14. Djousse L, Gaziano JM, Buring JE, Lee IM. Egg consumption and risk of type 2 diabetes in men and women. Diabetes Care 2009;32:295-300
15. Djousse L, Gaziano JM. Egg consumption and risk of heart failure in the Physicians’ Health Study. Circulation 2008;117:512-6
16. Spence JD, Jenkins DJ, Davignon J. Egg yolk consumption and carotid plaque. Atherosclerosis2012;224 (2):469-73
17. Spence JD, Jenkinds DJA, Davignon J. Egg yolk consumption, smoking and carotid plaque: Reply to Letter to the Editor. Atherosclerosis. In press 2012
18. Spence JD, Submission to the Office of Disease Prevention and Health Promotion on Recommendations regarding dietary cholesterol. March 2015
19. Wang Z, Klipfell E, Bennet BJ, Koeth R, Levison BS, Dugar B, Feldstein AE, Britt EB, Fu X, Chung Y, Wu Y, Schauer P, Smith JD, Allayee H, Tang WH, DiDonato JA, Lusis AJ, Hazen SL. Gut flora metablosim of phosphatidylcholine promotes cardiovascular disease. Nature2011;472:57-63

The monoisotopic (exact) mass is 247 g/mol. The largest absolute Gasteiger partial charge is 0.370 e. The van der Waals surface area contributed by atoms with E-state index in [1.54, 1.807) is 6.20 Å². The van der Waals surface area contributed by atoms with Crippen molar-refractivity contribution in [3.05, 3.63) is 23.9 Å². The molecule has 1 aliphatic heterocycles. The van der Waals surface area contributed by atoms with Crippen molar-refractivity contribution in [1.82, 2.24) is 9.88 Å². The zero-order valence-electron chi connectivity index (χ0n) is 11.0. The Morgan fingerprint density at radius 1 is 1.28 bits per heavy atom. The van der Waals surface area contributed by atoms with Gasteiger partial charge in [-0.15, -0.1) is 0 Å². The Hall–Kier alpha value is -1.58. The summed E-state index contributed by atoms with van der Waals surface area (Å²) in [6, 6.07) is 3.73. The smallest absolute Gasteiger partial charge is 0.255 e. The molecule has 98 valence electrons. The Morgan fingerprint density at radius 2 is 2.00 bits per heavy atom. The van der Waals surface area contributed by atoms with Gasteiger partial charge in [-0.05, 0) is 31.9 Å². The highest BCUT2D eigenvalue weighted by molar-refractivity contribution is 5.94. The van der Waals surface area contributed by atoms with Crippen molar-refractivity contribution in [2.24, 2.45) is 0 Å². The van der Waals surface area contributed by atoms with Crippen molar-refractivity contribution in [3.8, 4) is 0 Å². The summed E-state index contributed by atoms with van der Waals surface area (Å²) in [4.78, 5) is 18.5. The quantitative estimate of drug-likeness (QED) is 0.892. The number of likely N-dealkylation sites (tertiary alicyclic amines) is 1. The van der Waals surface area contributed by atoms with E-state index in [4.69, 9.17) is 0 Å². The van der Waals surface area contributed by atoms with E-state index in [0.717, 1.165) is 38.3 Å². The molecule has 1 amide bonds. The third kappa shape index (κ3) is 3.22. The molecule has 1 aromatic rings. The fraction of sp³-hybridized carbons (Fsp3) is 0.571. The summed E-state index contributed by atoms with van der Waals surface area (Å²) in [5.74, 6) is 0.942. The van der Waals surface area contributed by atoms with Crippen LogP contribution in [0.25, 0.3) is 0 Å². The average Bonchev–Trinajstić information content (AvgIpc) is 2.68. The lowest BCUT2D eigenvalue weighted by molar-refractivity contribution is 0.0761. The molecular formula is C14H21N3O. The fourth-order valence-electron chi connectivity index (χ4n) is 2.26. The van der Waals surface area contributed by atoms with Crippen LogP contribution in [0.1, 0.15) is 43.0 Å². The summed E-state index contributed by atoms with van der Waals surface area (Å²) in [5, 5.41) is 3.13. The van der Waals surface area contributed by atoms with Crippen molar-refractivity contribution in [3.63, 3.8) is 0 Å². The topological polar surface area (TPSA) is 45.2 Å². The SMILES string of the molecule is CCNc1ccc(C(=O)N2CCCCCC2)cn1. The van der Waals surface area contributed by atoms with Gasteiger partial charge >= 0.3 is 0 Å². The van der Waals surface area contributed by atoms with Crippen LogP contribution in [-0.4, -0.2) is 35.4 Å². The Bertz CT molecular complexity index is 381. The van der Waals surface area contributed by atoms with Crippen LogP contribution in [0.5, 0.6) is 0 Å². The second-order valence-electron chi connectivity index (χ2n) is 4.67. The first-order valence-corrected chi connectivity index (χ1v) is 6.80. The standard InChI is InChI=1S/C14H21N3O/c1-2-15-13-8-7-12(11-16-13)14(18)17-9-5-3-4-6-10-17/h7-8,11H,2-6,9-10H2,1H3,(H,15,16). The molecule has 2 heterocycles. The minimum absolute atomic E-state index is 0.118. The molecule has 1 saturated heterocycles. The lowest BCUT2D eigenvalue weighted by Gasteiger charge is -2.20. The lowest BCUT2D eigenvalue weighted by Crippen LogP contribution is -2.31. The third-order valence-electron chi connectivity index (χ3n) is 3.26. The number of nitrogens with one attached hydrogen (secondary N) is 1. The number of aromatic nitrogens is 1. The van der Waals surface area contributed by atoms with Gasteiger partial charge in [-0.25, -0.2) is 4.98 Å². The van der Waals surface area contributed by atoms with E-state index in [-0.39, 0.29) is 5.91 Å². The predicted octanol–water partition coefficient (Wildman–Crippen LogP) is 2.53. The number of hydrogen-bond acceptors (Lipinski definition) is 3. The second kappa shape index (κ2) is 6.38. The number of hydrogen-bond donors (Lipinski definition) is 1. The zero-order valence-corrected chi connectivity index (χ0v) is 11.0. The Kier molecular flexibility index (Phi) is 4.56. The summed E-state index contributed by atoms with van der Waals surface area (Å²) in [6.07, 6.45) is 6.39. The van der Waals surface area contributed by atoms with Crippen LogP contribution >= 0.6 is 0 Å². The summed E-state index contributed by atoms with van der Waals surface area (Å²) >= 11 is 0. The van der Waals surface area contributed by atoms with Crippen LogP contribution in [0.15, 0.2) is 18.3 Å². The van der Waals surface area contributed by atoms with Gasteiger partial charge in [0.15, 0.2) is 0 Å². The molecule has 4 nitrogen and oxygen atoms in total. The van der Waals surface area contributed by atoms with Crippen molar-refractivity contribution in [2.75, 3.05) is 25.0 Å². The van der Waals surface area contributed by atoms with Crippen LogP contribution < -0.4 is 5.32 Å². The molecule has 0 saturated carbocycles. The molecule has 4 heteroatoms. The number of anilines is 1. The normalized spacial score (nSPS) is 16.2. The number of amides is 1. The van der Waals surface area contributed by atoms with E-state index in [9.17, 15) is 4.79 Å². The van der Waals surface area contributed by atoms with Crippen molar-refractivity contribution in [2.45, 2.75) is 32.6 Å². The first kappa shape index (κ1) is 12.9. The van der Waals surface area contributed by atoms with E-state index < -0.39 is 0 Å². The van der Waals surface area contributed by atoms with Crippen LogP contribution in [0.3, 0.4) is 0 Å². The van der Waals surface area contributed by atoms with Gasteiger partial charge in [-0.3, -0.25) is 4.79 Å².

20. Spence JD, Submission to the Office of Disease Prevention and Health Promotion on Recommendations regarding dietary cholesterol. March 2015
21. Tang WHW, Wang Z, Levinson BS, Koeth RA, Britt EB, Fu X, Wu Y, Hazen SL. Intestinal Microbiota Metabolism of Phosphatidylcholine and Incident Cardiac Risks. New England Journal of Medicine2013;368:1575-84
22. Levy Y, Maor I, Presser D, Aviram M. Consumption of eggs with meals increases the susceptibility of human palasma and low-density lipoprotein to lipid preoxidation. Ann Nutr Metab1996;40:243-51